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Medicine and music are linked. It’s partly due to the wiring of our brains: both fields are mathematical, relational, and conceptual. It also comes down to how we use our brains. Medicine, like music, is an art, a large knowledge base upon which we draw and build with each new patient we meet. Medicine depends on teamwork: treatments are developed and refined in consultation with colleagues, much like a theme is passed and adapted among instruments in an orchestra.
Because of these shared characteristics, it’s not surprising that you’ll find many doctors and scientists harboring musical talents. Come see a performance of the Longwood Symphony Orchestra in Boston—my musical outlet since 1984—to hear this firsthand. While there was a brief period of time when I considered becoming a professional musician, my heart was always in science and medicine, and it made more sense to me to make music my hobby.
I played trumpet all through high school—first seat in the orchestra and band in a pretty big school—but my trumpet-playing peak came during the last year of college. I had applied to medical school early decision and essentially was able to do what I wanted during my senior year of college, so I played music: three orchestras, two bands, a brass quintet, with a choir, at a church. I was playing about seven hours a day, and I got pretty good. It was a wonderful year. A lot of people asked me why I wasn’t going into music. That year, I interacted with many people who were going into music, and I was impressed by how talented everybody was, so I knew the competition would be immense to actually make it as a trumpet player (probably a hundred times harder than making it as a doctor). I felt like I had a good shot at medicine and should lead with my strengths. Besides, the moment I was born, my mother said, “You’re going to be a doctor.” Maybe it was a bit predestined.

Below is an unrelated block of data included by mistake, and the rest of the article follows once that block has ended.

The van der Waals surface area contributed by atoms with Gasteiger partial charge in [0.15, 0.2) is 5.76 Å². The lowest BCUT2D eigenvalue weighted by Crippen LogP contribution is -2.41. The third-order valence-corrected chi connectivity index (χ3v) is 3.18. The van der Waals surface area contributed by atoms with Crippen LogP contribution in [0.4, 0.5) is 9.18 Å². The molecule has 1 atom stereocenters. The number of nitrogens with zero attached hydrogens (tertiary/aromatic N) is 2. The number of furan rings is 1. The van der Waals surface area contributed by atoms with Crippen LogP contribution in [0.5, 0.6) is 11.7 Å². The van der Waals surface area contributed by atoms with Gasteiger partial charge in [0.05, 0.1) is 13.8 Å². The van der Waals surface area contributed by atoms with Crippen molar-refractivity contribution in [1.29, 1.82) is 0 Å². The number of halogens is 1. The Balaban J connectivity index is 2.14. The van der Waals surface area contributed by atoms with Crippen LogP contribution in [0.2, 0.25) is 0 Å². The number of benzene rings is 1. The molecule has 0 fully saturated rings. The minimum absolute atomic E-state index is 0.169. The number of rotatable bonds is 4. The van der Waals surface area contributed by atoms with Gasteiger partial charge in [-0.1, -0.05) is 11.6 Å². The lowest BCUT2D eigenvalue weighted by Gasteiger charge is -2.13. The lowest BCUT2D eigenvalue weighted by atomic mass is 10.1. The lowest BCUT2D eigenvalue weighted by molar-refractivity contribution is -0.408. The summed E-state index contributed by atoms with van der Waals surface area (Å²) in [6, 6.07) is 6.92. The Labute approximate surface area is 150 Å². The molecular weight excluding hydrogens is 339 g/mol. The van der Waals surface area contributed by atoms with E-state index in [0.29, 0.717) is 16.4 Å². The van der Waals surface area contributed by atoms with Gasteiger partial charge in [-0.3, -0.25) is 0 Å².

It wasn’t until medical school that I realized the great opportunities in research; before then, I had seen my future in community medicine, pediatrics, my own practice, something like that. Now, I devote my time to stem cell research and find my musical outlet in the Longwood Symphony.
For musical doctors and scientists, the two worlds are never entirely separate. On a personal level, one of my favorite stories is when I was playing a Mass at a church and I had a solo with the organist. During a break in my solo, an usher asked me to assist someone who had fainted in Pew 53. The person had a pulse and began to recover a bit, so while someone called for EMTs, I was able to go back and come into the song at just the right time. On a larger scale, the mission of the Longwood Symphony Orchestra involves supporting health-related non-profits. And other medical community-based musical groups across the country have similar goals.
I think that in some ways, the genetics are hardwired. A lot of us have a love of the arts and music, and it’s just fantastic having the opportunity to nourish our sense of creativity both inside and outside of the lab.